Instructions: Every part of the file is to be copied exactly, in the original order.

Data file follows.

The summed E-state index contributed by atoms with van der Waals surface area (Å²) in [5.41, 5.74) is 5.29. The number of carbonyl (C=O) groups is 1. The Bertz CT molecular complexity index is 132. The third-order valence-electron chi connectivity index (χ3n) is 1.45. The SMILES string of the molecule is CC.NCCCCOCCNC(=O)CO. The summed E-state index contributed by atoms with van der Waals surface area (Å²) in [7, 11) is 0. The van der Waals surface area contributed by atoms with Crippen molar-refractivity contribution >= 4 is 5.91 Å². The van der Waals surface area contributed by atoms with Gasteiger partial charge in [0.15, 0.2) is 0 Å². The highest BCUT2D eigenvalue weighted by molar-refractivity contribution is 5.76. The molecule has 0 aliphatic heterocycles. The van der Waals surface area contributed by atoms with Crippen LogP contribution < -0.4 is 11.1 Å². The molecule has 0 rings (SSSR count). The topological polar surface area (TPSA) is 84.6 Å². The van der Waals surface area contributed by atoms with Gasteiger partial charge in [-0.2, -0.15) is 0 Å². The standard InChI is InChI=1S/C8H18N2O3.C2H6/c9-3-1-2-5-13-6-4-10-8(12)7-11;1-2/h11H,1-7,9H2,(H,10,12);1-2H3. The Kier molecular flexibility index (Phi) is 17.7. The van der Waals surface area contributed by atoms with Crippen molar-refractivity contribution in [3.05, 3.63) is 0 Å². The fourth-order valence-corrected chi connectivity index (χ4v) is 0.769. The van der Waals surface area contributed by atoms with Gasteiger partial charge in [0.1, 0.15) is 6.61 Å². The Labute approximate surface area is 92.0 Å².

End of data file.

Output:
The summed E-state index contributed by atoms with van der Waals surface area (Å²) in [5.41, 5.74) is 5.29. The number of carbonyl (C=O) groups is 1. The Bertz CT molecular complexity index is 132. The third-order valence-electron chi connectivity index (χ3n) is 1.45. The SMILES string of the molecule is CC.NCCCCOCCNC(=O)CO. The summed E-state index contributed by atoms with van der Waals surface area (Å²) in [7, 11) is 0. The van der Waals surface area contributed by atoms with Crippen molar-refractivity contribution >= 4 is 5.91 Å². The van der Waals surface area contributed by atoms with Gasteiger partial charge in [0.15, 0.2) is 0 Å². The highest BCUT2D eigenvalue weighted by molar-refractivity contribution is 5.76. The molecule has 0 aliphatic heterocycles. The van der Waals surface area contributed by atoms with Crippen LogP contribution < -0.4 is 11.1 Å². The molecule has 0 rings (SSSR count). The topological polar surface area (TPSA) is 84.6 Å². The van der Waals surface area contributed by atoms with Gasteiger partial charge in [-0.2, -0.15) is 0 Å². The standard InChI is InChI=1S/C8H18N2O3.C2H6/c9-3-1-2-5-13-6-4-10-8(12)7-11;1-2/h11H,1-7,9H2,(H,10,12);1-2H3. The Kier molecular flexibility index (Phi) is 17.7. The van der Waals surface area contributed by atoms with Crippen molar-refractivity contribution in [3.05, 3.63) is 0 Å². The fourth-order valence-corrected chi connectivity index (χ4v) is 0.769. The van der Waals surface area contributed by atoms with Gasteiger partial charge in [0.1, 0.15) is 6.61 Å². The Labute approximate surface area is 92.0 Å².